In a number of studies prolonged breastfeeding was associated with a higher risk of undernutrition, although most of these studies are limited by their cross-sectional design which does not allow examination of temporal relationships between full weaning and undernutrition.


The relationship between prolonged breastfeeding and child growth was examined prospectively among children under 36 months old who participated in a large cohort study. At baseline and at each of three 6-monthly follow-up visits breastfeeding status was assessed and all subjects were weighed and measured.


Undernourished children were more likely to be breastfed for a longer period of time compared with normal children. We found a small difference between breastfed and fully weaned children in the gain in height over the following 6-month period; however, breastfed children were likely to gain significantly less weight, particularly among children who were aged 6–12 months. Similar findings were noted when these associations were examined among children who were normally nourished at the time of breastfeeding assessment. The inverse association between breastfeeding status and weight gain was significantly larger among children of poor or illiterate mothers compared with children of relatively more affluent or literate mothers, respectively.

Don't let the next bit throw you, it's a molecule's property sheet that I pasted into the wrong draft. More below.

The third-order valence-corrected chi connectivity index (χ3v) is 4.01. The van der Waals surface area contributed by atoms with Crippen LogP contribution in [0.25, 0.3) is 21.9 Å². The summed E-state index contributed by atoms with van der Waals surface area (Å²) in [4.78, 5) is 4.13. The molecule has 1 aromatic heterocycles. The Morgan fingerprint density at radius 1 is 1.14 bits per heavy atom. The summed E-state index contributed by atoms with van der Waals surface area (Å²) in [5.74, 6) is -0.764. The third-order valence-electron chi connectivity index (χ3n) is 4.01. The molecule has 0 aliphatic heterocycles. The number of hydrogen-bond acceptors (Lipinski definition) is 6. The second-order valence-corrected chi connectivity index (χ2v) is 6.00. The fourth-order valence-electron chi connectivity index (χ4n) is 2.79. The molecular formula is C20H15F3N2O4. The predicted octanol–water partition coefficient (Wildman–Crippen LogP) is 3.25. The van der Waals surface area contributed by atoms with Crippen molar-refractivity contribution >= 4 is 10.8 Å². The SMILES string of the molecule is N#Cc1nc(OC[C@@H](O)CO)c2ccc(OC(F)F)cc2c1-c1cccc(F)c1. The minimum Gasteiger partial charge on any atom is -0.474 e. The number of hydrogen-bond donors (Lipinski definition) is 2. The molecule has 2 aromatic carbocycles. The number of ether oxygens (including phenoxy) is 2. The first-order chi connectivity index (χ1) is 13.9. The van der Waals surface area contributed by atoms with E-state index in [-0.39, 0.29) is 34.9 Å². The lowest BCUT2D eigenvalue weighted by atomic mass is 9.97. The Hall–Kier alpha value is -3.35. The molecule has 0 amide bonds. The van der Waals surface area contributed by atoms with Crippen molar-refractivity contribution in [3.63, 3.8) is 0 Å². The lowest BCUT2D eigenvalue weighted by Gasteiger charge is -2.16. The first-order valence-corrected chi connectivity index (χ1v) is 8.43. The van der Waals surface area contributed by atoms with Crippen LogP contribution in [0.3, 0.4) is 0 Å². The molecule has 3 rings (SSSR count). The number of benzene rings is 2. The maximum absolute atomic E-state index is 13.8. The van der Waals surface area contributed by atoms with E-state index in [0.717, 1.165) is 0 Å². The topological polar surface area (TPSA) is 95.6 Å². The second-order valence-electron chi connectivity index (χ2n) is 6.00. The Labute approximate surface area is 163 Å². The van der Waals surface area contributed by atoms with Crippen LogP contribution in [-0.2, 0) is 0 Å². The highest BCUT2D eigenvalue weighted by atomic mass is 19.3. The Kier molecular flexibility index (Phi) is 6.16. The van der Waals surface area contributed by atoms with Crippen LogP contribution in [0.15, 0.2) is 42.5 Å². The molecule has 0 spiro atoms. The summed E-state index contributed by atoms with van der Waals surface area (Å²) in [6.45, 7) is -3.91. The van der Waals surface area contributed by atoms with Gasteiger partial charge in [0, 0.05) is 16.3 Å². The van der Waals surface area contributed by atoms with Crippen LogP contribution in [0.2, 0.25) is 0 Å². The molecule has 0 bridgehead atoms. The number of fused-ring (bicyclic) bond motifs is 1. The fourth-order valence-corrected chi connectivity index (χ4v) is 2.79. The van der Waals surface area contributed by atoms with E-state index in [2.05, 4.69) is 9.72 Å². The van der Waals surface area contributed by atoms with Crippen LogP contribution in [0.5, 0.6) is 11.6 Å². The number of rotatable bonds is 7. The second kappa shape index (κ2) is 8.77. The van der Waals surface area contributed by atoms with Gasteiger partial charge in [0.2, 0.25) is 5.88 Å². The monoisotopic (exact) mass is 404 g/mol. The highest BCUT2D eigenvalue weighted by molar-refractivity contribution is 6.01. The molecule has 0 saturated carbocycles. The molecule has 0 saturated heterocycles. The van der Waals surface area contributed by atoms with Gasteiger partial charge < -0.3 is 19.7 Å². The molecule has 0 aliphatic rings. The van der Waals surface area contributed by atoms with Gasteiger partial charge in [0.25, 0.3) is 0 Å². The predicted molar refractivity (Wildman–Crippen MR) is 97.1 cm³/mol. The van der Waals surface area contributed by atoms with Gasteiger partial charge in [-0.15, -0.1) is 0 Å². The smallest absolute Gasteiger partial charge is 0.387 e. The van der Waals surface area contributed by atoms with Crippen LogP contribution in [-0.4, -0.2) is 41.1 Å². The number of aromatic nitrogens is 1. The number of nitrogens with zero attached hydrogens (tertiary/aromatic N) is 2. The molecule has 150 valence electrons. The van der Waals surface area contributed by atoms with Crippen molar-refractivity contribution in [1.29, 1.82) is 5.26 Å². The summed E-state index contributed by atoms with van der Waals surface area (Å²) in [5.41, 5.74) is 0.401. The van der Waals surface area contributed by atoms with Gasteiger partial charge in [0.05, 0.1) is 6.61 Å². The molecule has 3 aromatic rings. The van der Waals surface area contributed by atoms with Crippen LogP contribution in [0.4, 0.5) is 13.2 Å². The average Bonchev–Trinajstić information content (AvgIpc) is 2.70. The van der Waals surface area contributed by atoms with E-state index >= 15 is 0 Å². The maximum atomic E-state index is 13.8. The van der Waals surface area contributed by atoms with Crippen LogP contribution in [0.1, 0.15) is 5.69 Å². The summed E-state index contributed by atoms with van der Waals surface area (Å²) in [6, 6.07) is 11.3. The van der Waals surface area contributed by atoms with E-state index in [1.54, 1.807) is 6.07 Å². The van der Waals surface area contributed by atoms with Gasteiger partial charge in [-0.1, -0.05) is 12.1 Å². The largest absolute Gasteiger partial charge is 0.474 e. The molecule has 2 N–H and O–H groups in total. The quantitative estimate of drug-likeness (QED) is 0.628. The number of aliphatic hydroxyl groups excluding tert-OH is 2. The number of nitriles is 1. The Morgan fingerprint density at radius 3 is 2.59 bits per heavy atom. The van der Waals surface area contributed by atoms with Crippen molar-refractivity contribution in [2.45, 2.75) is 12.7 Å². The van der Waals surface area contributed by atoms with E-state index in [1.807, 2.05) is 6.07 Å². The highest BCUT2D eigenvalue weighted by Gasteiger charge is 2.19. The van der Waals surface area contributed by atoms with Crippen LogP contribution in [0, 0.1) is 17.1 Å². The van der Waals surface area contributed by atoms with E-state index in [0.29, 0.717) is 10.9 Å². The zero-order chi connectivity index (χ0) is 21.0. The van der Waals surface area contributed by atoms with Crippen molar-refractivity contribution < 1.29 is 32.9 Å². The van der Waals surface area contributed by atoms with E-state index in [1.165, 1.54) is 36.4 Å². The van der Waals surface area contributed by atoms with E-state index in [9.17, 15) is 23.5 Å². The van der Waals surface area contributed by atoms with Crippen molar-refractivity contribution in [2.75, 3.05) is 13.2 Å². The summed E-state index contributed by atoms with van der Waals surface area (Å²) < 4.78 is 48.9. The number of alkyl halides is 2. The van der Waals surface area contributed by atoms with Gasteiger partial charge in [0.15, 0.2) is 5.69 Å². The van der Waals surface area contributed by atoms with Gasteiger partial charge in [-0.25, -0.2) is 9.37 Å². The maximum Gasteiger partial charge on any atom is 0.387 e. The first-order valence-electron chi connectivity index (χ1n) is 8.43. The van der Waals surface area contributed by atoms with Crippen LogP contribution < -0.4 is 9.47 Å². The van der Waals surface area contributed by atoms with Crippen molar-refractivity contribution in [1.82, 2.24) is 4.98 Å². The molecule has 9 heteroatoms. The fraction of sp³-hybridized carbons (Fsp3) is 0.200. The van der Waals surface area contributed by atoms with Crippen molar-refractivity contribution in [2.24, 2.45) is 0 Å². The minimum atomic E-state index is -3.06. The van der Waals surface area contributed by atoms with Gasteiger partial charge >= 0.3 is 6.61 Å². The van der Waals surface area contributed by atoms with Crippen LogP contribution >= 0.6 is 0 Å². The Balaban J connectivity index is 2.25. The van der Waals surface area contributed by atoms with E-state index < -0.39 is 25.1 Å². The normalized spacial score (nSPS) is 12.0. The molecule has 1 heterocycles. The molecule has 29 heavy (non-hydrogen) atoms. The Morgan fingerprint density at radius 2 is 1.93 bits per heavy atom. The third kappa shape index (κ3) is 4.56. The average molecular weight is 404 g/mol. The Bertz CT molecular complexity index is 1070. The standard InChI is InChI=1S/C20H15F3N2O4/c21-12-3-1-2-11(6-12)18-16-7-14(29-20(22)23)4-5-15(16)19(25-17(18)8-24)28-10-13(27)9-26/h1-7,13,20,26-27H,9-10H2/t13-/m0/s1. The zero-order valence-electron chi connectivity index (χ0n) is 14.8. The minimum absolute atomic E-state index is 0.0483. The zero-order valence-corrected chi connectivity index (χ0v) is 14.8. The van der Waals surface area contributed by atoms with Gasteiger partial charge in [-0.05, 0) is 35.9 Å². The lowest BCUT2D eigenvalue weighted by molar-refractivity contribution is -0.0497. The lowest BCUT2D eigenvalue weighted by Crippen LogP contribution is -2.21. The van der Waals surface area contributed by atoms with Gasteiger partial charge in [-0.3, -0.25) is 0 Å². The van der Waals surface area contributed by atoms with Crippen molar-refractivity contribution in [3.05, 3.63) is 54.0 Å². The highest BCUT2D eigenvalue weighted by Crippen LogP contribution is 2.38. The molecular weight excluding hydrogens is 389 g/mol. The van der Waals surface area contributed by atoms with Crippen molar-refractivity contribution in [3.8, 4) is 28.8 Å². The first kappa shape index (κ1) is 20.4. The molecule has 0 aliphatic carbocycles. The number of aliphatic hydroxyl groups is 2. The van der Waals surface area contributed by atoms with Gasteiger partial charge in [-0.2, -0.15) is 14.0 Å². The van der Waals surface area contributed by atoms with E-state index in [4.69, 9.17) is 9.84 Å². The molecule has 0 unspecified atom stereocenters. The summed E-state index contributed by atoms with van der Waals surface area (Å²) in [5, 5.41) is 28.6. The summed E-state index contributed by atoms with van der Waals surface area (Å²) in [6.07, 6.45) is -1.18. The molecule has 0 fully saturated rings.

Our findings suggest that the inverse association is not causal, and may be explained by poorer complementary feeding among breastfed compared with weaned children. Children from poorer households and whose parents are illiterate are more likely to have less than adequate complementary feeding. The importance of adequate complementary feeding in the second half of infancy needs to be stressed in nutrition education programmes.